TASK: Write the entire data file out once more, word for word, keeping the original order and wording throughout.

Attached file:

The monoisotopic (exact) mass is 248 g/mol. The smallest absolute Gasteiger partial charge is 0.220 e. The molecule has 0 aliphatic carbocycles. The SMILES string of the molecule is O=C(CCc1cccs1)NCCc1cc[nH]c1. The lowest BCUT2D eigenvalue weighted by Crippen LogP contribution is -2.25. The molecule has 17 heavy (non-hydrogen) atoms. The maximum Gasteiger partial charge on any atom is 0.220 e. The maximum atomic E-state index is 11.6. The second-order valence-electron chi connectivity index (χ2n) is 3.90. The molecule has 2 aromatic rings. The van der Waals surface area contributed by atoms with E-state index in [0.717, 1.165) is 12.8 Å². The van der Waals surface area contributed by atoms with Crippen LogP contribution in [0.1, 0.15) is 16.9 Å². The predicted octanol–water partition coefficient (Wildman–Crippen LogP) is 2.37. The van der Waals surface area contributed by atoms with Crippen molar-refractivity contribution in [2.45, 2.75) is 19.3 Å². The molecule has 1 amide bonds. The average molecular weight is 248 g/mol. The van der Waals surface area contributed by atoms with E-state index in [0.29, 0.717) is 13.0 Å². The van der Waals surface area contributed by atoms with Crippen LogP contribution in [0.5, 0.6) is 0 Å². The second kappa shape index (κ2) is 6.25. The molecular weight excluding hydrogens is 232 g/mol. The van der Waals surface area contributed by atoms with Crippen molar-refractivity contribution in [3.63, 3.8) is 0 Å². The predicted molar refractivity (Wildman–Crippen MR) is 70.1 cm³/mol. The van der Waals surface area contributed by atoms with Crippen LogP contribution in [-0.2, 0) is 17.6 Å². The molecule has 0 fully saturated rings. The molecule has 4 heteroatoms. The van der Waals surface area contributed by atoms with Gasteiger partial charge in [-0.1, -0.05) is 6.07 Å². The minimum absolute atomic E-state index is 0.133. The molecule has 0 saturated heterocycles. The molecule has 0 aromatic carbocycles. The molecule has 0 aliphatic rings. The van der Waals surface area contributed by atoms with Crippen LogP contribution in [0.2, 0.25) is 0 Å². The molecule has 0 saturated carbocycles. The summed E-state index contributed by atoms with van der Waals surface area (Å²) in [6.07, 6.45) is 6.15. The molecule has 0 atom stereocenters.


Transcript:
The monoisotopic (exact) mass is 248 g/mol. The smallest absolute Gasteiger partial charge is 0.220 e. The molecule has 0 aliphatic carbocycles. The SMILES string of the molecule is O=C(CCc1cccs1)NCCc1cc[nH]c1. The lowest BCUT2D eigenvalue weighted by Crippen LogP contribution is -2.25. The molecule has 17 heavy (non-hydrogen) atoms. The maximum Gasteiger partial charge on any atom is 0.220 e. The maximum atomic E-state index is 11.6. The second-order valence-electron chi connectivity index (χ2n) is 3.90. The molecule has 2 aromatic rings. The van der Waals surface area contributed by atoms with E-state index in [0.717, 1.165) is 12.8 Å². The van der Waals surface area contributed by atoms with Crippen LogP contribution in [0.1, 0.15) is 16.9 Å². The predicted octanol–water partition coefficient (Wildman–Crippen LogP) is 2.37. The van der Waals surface area contributed by atoms with Crippen molar-refractivity contribution in [2.45, 2.75) is 19.3 Å². The molecule has 1 amide bonds. The average molecular weight is 248 g/mol. The van der Waals surface area contributed by atoms with E-state index in [0.29, 0.717) is 13.0 Å². The van der Waals surface area contributed by atoms with Crippen LogP contribution in [0.5, 0.6) is 0 Å². The second kappa shape index (κ2) is 6.25. The molecular weight excluding hydrogens is 232 g/mol. The van der Waals surface area contributed by atoms with Crippen molar-refractivity contribution in [3.63, 3.8) is 0 Å². The predicted molar refractivity (Wildman–Crippen MR) is 70.1 cm³/mol. The van der Waals surface area contributed by atoms with Crippen LogP contribution in [-0.2, 0) is 17.6 Å². The molecule has 0 fully saturated rings. The molecule has 4 heteroatoms. The van der Waals surface area contributed by atoms with Gasteiger partial charge in [-0.1, -0.05) is 6.07 Å². The minimum absolute atomic E-state index is 0.133. The molecule has 0 saturated heterocycles. The molecule has 0 aromatic carbocycles. The molecule has 0 aliphatic rings. The van der Waals surface area contributed by atoms with Crippen LogP contribution in [0.2, 0.25) is 0 Å². The molecule has 0 saturated carbocycles. The summed E-state index contributed by atoms with van der Waals surface area (Å²) in [6.07, 6.45) is 6.15. The molecule has 0 atom stereocenters.